The disappearing Democratic brand advantage

Until recently, voters were more favorable to Democrats than the GOP. Now that advantage is eroding

Published April 1, 2010 1:02PM (EDT)

Back in October, I noted that the GOP's brand (as measured by its favorable/unfavorable ratings) was in much worse shape than any opposition party at that stage in the previous four midterm election cycles. That stigma, I suggested, might limit Republican gains in the November midterm elections relative to a 1994-style scenario.

Things have changed, however. In a column for Roll Call, Stuart Rothenberg flags a new NBC/WSJ poll suggesting that the Democratic brand has lost most of its advantage relative to the GOP.

Unfortunately for Democrats, their own brand has fallen like a rock.

In April, almost a year ago, the Hart/McInturff poll found 45 percent of Americans with a positive view of the Democratic Party and 34 percent with a negative view. In the most recent Hart/McInturff survey, the Democratic Party’s positives have sunk to 37 percent and its negatives have risen to 43 percent. Yes, those numbers are slightly better than the GOP’s (31 percent positive/43 percent negative), but not enough to help Democrats in the fall.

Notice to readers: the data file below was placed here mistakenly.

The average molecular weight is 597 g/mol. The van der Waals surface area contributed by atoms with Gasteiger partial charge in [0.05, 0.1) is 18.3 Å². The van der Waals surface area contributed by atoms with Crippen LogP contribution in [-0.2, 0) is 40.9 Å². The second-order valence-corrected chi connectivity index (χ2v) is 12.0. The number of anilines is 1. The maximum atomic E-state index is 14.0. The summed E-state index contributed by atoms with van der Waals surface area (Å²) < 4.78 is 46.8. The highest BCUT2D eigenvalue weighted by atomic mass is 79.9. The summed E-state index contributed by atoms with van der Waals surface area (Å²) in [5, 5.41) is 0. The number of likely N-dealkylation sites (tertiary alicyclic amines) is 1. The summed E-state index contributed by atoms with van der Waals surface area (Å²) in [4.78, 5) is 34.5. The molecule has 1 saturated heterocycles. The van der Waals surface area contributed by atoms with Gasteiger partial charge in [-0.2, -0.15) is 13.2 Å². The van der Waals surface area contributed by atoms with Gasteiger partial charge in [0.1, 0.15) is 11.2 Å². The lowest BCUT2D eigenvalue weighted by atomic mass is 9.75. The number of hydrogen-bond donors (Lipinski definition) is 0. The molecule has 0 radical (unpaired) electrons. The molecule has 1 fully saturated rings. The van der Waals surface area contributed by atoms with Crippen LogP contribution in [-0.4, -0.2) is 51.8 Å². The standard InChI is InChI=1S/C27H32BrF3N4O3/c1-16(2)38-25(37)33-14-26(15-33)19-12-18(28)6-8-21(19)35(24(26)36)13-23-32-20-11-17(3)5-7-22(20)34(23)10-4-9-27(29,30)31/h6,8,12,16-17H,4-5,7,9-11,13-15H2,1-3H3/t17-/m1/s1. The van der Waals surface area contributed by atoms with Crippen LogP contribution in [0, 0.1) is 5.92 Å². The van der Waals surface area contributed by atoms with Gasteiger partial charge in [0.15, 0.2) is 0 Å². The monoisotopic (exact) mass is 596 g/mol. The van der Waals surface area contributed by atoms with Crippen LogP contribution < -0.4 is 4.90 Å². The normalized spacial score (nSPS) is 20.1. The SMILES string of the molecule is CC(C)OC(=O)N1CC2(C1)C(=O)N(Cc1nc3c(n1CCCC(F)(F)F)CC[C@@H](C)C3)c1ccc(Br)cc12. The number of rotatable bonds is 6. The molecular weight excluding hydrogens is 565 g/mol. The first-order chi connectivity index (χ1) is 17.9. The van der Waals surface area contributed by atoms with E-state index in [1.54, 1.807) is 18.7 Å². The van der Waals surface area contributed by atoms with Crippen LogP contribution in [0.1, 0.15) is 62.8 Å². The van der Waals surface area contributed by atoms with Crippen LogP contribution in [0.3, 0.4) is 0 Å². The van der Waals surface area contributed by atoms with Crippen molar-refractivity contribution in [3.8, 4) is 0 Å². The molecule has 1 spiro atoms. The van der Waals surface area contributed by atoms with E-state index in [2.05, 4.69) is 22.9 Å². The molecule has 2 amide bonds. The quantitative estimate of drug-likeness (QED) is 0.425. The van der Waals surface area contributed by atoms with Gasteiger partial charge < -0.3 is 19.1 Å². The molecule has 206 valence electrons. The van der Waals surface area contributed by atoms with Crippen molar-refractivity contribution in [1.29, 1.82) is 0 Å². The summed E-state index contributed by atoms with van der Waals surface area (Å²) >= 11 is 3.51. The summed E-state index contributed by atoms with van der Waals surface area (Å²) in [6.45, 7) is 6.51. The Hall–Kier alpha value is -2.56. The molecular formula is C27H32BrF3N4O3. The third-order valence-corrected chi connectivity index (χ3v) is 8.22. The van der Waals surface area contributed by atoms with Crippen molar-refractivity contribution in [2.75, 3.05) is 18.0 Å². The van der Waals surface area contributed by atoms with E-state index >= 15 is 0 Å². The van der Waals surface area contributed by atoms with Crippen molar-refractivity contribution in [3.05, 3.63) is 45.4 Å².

Here's how the net positive numbers (pecent positive minus percent negative) for Democrats and Republicans have changed over the course of Obama's presidency:

Nbc netpos

Perceptions of the GOP have only improved a bit, but the negative press and opposition party criticism faced by Democrats have apparently taken their toll. Since my original post in October, the difference in net positive numbers between the parties has closed from 27 points to 6 -- a decline that coincides with the most intense stage of the health care reform debate.

As a result of this change, the difference between the major party brands no longer appears to be unusual for this stage in the midterm election cycle (polls in the chart were the closest available):


I interpret this shift as reflecting the underlying fundamentals of the election cycle, which favors the GOP (a Republican takeover of the House is a realistic possibility). The question now is whether the Republicans will continue to gain ground. In 1994, the GOP opened up a major lead in perceptions of the party relative to Democrats between June and October: 94pos

I still don't expect a 1994-style landslide in November, but it seems clear that the Democratic brand advantage that might have helped prevent such an outcome has evaporated.

By Brendan Nyhan

Brendan Nyhan is a political scientist currently serving as a RWJ Scholar in Health Policy Research at the University of Michigan.

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2010 Elections Democratic Party Republican Party